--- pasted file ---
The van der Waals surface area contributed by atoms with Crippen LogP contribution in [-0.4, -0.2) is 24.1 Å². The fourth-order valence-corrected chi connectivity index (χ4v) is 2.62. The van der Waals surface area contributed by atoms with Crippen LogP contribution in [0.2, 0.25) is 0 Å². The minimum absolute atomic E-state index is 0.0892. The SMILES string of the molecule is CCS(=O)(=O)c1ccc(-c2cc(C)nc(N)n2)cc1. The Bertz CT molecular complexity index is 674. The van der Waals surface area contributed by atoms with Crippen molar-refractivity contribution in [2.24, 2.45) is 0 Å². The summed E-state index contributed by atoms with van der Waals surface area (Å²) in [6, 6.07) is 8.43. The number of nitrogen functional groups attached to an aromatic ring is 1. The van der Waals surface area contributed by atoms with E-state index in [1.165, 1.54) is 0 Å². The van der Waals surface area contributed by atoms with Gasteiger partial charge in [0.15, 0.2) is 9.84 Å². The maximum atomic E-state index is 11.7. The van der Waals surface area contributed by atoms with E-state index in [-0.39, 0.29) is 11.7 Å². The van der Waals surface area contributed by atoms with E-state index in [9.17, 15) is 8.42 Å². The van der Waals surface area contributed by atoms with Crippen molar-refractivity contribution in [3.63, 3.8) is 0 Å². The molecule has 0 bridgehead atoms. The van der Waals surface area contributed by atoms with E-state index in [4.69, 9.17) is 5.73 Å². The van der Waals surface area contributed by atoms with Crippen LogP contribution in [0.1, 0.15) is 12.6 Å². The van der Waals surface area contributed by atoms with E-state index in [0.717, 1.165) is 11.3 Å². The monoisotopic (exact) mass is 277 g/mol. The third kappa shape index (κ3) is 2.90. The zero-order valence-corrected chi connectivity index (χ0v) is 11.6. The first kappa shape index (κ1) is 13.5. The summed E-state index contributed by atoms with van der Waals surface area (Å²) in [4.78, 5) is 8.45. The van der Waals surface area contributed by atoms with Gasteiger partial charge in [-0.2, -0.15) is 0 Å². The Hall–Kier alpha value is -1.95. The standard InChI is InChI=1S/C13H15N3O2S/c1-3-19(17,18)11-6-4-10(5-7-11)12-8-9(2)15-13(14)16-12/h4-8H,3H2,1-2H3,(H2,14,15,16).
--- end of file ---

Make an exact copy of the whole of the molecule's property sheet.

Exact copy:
The van der Waals surface area contributed by atoms with Crippen LogP contribution in [-0.4, -0.2) is 24.1 Å². The fourth-order valence-corrected chi connectivity index (χ4v) is 2.62. The van der Waals surface area contributed by atoms with Crippen LogP contribution in [0.2, 0.25) is 0 Å². The minimum absolute atomic E-state index is 0.0892. The SMILES string of the molecule is CCS(=O)(=O)c1ccc(-c2cc(C)nc(N)n2)cc1. The Bertz CT molecular complexity index is 674. The van der Waals surface area contributed by atoms with Crippen molar-refractivity contribution in [2.24, 2.45) is 0 Å². The summed E-state index contributed by atoms with van der Waals surface area (Å²) in [6, 6.07) is 8.43. The number of nitrogen functional groups attached to an aromatic ring is 1. The van der Waals surface area contributed by atoms with E-state index in [1.165, 1.54) is 0 Å². The van der Waals surface area contributed by atoms with Gasteiger partial charge in [0.15, 0.2) is 9.84 Å². The maximum atomic E-state index is 11.7. The van der Waals surface area contributed by atoms with E-state index in [-0.39, 0.29) is 11.7 Å². The van der Waals surface area contributed by atoms with E-state index in [9.17, 15) is 8.42 Å². The van der Waals surface area contributed by atoms with Crippen molar-refractivity contribution in [3.63, 3.8) is 0 Å². The molecule has 0 bridgehead atoms. The van der Waals surface area contributed by atoms with E-state index in [4.69, 9.17) is 5.73 Å². The van der Waals surface area contributed by atoms with Crippen LogP contribution in [0.1, 0.15) is 12.6 Å². The van der Waals surface area contributed by atoms with E-state index in [0.717, 1.165) is 11.3 Å². The monoisotopic (exact) mass is 277 g/mol. The third kappa shape index (κ3) is 2.90. The zero-order valence-corrected chi connectivity index (χ0v) is 11.6. The first kappa shape index (κ1) is 13.5. The summed E-state index contributed by atoms with van der Waals surface area (Å²) in [4.78, 5) is 8.45. The van der Waals surface area contributed by atoms with Gasteiger partial charge in [-0.2, -0.15) is 0 Å². The Hall–Kier alpha value is -1.95. The standard InChI is InChI=1S/C13H15N3O2S/c1-3-19(17,18)11-6-4-10(5-7-11)12-8-9(2)15-13(14)16-12/h4-8H,3H2,1-2H3,(H2,14,15,16).